But of course, it requires a lot of mental shifts. Really, I think of it as bridging the internet with the inner-net. Thank you Kung Fu Panda. [Laughter]

It requires a lot of different shifts. And the biggest one-- it starts with this. It's no longer about a superman coming and saving the day. It really starts to look a lot more like [the tv show] Heroes-- where you have many of us, tapping into the gifts that we have, and working together to create new capacity to tackle the problems of our time.

So some of the shifts are important to understand, because they're counterintuitive in so many ways. Leadership now starts to look like "laddership". Plan-and-execute, which they are really good at teaching in business schools now turns into "search-and-amplify". Because it's no longer about the manufacturing metaphor, it's more about the gardening metaphor when you're working with networks. Power shifts from the center to the edges. Big institutions, hierarchical institutions, give way to distributed, decentralized units of operations. And the start and stop campaigns that happen all the time now turn into ongoing movements without an exit strategy.

But the "Gandhi" part of this "Gandhi 3.0" raises one very big question, which is this: "What about the quality of the connections?" It's not just about the quantity of the connections, and the breadth of those connections, but what about the depth? What about the quality of the connections? That's what Gandhi cared about, and other leaders like him talked about.

This is Henry David Thoreau. He puts it really comically in 1854. He says, "Look, we're in a great haste to construct a magnetic telegraph from Maine to Texas, but Maine and Texas, it may be, have nothing important to communicate." [Laughter] So we have all these connections, but how deep is the bond? What is the substance that is being communicated over those connections? That makes a huge difference.

We've done this. We've used this for-profit. We've seen it work.

We've used this for protest. Some dramatic change has occurred in recent times, in the last five years, that we've seen, because of the power of this kind of organizing.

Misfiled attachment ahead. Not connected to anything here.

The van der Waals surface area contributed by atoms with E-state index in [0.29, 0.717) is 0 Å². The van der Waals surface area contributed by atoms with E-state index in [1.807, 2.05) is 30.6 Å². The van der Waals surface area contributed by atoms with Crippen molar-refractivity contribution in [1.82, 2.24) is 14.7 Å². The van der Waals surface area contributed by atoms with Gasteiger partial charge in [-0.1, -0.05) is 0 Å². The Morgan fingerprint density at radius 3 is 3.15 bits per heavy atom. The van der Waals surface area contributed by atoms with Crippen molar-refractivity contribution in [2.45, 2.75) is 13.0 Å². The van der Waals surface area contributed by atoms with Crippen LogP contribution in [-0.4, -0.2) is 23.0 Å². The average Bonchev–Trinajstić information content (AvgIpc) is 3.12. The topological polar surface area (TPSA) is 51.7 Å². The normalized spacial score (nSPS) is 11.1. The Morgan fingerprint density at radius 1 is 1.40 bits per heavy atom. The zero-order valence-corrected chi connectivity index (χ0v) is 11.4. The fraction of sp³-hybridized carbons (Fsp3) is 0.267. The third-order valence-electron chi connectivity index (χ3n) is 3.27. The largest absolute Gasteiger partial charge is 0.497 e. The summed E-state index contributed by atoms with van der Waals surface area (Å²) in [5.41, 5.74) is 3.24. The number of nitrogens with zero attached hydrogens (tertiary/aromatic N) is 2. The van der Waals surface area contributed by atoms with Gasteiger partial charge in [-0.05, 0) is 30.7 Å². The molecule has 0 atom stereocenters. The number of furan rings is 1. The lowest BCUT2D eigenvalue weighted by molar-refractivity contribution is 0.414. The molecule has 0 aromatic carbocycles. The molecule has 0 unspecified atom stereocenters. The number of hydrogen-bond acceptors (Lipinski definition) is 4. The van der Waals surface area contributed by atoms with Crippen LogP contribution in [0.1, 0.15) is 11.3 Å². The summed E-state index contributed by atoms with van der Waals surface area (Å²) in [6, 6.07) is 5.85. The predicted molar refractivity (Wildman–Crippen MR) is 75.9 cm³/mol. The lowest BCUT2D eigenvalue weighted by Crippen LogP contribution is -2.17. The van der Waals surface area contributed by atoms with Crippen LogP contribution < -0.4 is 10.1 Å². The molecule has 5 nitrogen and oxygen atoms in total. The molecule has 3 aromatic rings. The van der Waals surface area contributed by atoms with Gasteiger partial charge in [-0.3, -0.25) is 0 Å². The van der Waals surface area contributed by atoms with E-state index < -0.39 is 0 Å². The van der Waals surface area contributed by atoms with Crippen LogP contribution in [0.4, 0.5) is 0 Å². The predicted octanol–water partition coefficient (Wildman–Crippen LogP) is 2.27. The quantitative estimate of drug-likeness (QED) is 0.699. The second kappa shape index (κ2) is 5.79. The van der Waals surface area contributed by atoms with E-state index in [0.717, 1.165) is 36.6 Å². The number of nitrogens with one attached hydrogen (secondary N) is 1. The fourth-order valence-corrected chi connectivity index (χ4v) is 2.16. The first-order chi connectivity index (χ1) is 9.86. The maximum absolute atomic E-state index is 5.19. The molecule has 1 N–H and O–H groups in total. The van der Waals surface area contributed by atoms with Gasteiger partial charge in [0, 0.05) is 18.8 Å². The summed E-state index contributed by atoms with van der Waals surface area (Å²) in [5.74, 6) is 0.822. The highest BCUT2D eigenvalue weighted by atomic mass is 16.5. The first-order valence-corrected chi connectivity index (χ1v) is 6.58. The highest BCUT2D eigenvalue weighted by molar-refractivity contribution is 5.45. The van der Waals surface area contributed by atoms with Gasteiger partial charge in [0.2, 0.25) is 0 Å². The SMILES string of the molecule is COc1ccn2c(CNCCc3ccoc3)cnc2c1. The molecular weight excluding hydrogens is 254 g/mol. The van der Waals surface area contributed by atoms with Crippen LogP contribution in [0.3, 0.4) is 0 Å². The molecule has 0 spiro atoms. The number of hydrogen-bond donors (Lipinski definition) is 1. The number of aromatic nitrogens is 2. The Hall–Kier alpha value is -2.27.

But we haven't seen enough for love. And the reason why love is so significant is because of the quality of the ties. When you go from profit to protest to love, you go from loose ties to deep ties to very rich noble ties. And those noble ties end up making a very significant difference. Because with those noble ties, you end up connecting the branch tips to the roots.

This is a photo of a woman post-Hurricane Katrina walking down the street that she grew up in. Hurricane Katrina destroyed, pummeled, everything along this street. And so many other streets. But it couldn't destroy one thing. Oak trees. Oak trees like this survived. And the reason why they survived is because they had deep roots. And it wasn't just that they had deep roots-- their deep roots were connected to the deep roots of other oak trees, and sometimes spanning over 100 miles. And so whenever one oak tree is in trouble, the other oak tree starts giving in, and if that other oak tree needs a little bit more backup, a third oak tree comes in, and there's a whole network of oak trees. And together they create an incredibly resilient ecosystem.

This is really our potential. As we start going deeper. We've all experienced this in small ways. Even if we're unconscious, we've experienced it. I remember I was in college, one time I got out of lab at like 3AM. (This is like, "Mom, you didn't hear this story.") So I get out of lab, and I said, "You know, I just want to go running." So I decide to go for a run. On my way back, I'm warming down, and I'm headed to my apartment. All of a sudden I find myself in a dark alley. No one's in the dark alley, but I see a menacing looking man out front. It looks like he's got a concealed weapon. And I'm thinking, "Okay, I've never been mugged in my life. It's going to happen now." [Laughter.] I freak out. It's like when you're in high school and your teacher asks you the question, you're like avoiding eye contact. That's kind of what happened to me. I'm avoiding eye contact. I'm like, "Man, if I run, there's no way I'm not going to get caught." I don't know what to do, but I'm still inching forward, inching forward.

And then I had this one radical thought: "What if this guy is my brother? What am I afraid of? What am I keeping with me?" If he was my brother, before he could even ask, I would just give it to him. "Here brother, this is for you." And that thought was so radical, I felt huge. I felt deep in that very moment. And instead of looking down and looking way and being fearful, I looked straight at him. And as I passed him, I smiled. And he looks back at me, eye to eye, and he smiles back.

And maybe nothing was going to happen that day. I don't know. But what I do know is how I felt. I know I tapped into the depth of my connection. And as I tapped into my roots, I knew somewhere that my roots were connected to his roots.

So, today, the possibility that I want to leave you with is this idea of Gandhi 3.0 is brought to us by a kind of information technology. It's a kind of IT that gives us the possibility of the breadth of our connections. But there's a different kind of IT, which is Inner Transformation, which allows us to go to the depth of these connections. And when we do this, we have not only the power of many, we also have the power of one. And together, we can do the work of love. Thank you so much.